Review: Cloud Nothings – Life Without Sound

3.5 OUT OF 5 NUTS!

Ever since their sophomore album, 2012‘s Attack On Memory, Cloud Nothings have made nothing but the strongest impression on me. Their follow up, 2014‘s Here and Nowhere Else, while it had a hard time overtaking Attack on Memory, had its own strengths and weaknesses. Almost exactly three years later, Dylan Baldi, TJ Duke, Jayson Gerycz, and Chris Brown have returned with a new album, Life Without Sound

Baldi said in a statement, “generally, it seems like my work has been about finding my place in the world… But there was a point in which I realized that you can be missing something important in your life, a part you didn’t realize you were missing until it’s there—hence the title. This record is like my version of new age music. It’s supposed to be inspiring.” Which is a bit of a turn from the first two records mentioned above. Producer John Goodmanson (Sleater-Kinney, Death Cab for Cutie) sonic edge can also be felt with a more polished effect then on previous records. It really makes me appreciate Life Without Sound more when it breaks the mold and finds its’ frantic edge. Songs like “Darkened Rings,” “Sight Unseen,” and “Strange Year” really grind on the disoriented, frantic, and heavy, which makes for real standouts.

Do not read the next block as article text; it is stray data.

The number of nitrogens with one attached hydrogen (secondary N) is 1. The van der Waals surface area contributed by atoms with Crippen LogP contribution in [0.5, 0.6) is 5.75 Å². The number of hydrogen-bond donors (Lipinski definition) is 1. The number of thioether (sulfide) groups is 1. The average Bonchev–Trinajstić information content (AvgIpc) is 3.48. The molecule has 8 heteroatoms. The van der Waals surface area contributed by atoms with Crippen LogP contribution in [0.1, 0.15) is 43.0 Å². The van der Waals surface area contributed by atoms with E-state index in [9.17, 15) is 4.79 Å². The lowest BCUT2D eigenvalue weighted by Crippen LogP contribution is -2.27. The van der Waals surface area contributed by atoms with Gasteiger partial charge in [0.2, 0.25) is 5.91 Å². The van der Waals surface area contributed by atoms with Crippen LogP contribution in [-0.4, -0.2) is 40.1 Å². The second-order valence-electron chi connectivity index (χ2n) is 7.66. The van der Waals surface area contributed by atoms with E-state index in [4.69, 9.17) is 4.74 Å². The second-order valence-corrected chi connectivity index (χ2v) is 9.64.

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Life Without Sound does make it’s mark on airy, brisk “guitar pop” with feels like a homage to Cloud Nothings self-titled debut. “Internal World” is a vignette on the uncomfortable dangers of being yourself that goes big with invigorated, oversized guitars and a chorus that will have you repeating “I’m not the one who’s always right.” “Modern Act” is one of the most bouncy and melodic tracks on the album with a nasal toned Baldi crooning “I want a life, that’s all I need lately, “ “I am alive but all alone.”

At age 25 Dylan Baldi has seemed to even out quite a bit. With an album of nine tracks this quartet has created an album with a passable front half that gains strength as soon as “Enter Entirely” hits. Some might say that Cloud Nothings have simplified their vision with the shiny production values, poppier guitar lines and leads, and more optimistic vision. But, with multiple listens, the energy that made those other records so great is there — it might just get, at times, overshadowed.

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